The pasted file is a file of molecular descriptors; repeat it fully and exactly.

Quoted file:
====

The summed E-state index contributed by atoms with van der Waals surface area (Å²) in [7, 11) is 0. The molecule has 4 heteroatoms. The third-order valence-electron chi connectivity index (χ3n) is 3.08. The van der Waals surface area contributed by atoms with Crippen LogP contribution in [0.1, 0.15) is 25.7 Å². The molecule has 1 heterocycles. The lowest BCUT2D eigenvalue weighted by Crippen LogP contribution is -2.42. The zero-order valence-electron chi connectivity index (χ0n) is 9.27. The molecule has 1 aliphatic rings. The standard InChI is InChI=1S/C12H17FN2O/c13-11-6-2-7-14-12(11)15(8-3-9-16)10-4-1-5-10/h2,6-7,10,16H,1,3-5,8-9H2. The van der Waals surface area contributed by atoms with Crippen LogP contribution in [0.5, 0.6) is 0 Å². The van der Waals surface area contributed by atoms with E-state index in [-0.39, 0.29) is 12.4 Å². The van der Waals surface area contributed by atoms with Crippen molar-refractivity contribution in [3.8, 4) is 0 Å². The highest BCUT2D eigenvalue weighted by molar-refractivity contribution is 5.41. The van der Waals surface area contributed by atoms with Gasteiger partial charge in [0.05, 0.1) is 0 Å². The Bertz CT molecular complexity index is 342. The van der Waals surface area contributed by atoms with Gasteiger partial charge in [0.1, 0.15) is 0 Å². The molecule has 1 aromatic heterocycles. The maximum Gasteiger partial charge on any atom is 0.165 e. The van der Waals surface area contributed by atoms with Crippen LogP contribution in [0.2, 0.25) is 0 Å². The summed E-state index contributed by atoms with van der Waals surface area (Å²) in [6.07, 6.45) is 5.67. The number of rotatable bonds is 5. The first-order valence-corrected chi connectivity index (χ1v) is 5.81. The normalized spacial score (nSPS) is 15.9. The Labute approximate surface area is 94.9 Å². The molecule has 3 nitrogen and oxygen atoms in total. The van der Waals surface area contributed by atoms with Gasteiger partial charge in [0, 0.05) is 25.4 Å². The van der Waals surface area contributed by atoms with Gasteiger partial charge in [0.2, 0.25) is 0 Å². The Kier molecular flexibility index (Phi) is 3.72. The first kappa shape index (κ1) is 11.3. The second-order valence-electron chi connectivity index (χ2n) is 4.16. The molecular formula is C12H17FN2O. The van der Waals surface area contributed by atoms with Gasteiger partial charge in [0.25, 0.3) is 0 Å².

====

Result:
The summed E-state index contributed by atoms with van der Waals surface area (Å²) in [7, 11) is 0. The molecule has 4 heteroatoms. The third-order valence-electron chi connectivity index (χ3n) is 3.08. The van der Waals surface area contributed by atoms with Crippen LogP contribution in [0.1, 0.15) is 25.7 Å². The molecule has 1 heterocycles. The lowest BCUT2D eigenvalue weighted by Crippen LogP contribution is -2.42. The zero-order valence-electron chi connectivity index (χ0n) is 9.27. The molecule has 1 aliphatic rings. The standard InChI is InChI=1S/C12H17FN2O/c13-11-6-2-7-14-12(11)15(8-3-9-16)10-4-1-5-10/h2,6-7,10,16H,1,3-5,8-9H2. The van der Waals surface area contributed by atoms with Crippen LogP contribution in [0.5, 0.6) is 0 Å². The van der Waals surface area contributed by atoms with E-state index in [-0.39, 0.29) is 12.4 Å². The van der Waals surface area contributed by atoms with Crippen molar-refractivity contribution in [3.8, 4) is 0 Å². The highest BCUT2D eigenvalue weighted by molar-refractivity contribution is 5.41. The van der Waals surface area contributed by atoms with Gasteiger partial charge in [0.05, 0.1) is 0 Å². The Bertz CT molecular complexity index is 342. The van der Waals surface area contributed by atoms with Gasteiger partial charge in [0.1, 0.15) is 0 Å². The molecule has 1 aromatic heterocycles. The maximum Gasteiger partial charge on any atom is 0.165 e. The van der Waals surface area contributed by atoms with Crippen LogP contribution in [0.2, 0.25) is 0 Å². The summed E-state index contributed by atoms with van der Waals surface area (Å²) in [6.07, 6.45) is 5.67. The number of rotatable bonds is 5. The first-order valence-corrected chi connectivity index (χ1v) is 5.81. The normalized spacial score (nSPS) is 15.9. The Labute approximate surface area is 94.9 Å². The molecule has 3 nitrogen and oxygen atoms in total. The van der Waals surface area contributed by atoms with Gasteiger partial charge in [0, 0.05) is 25.4 Å². The van der Waals surface area contributed by atoms with Gasteiger partial charge in [0.2, 0.25) is 0 Å². The Kier molecular flexibility index (Phi) is 3.72. The first kappa shape index (κ1) is 11.3. The second-order valence-electron chi connectivity index (χ2n) is 4.16. The molecular formula is C12H17FN2O. The van der Waals surface area contributed by atoms with Gasteiger partial charge in [0.25, 0.3) is 0 Å².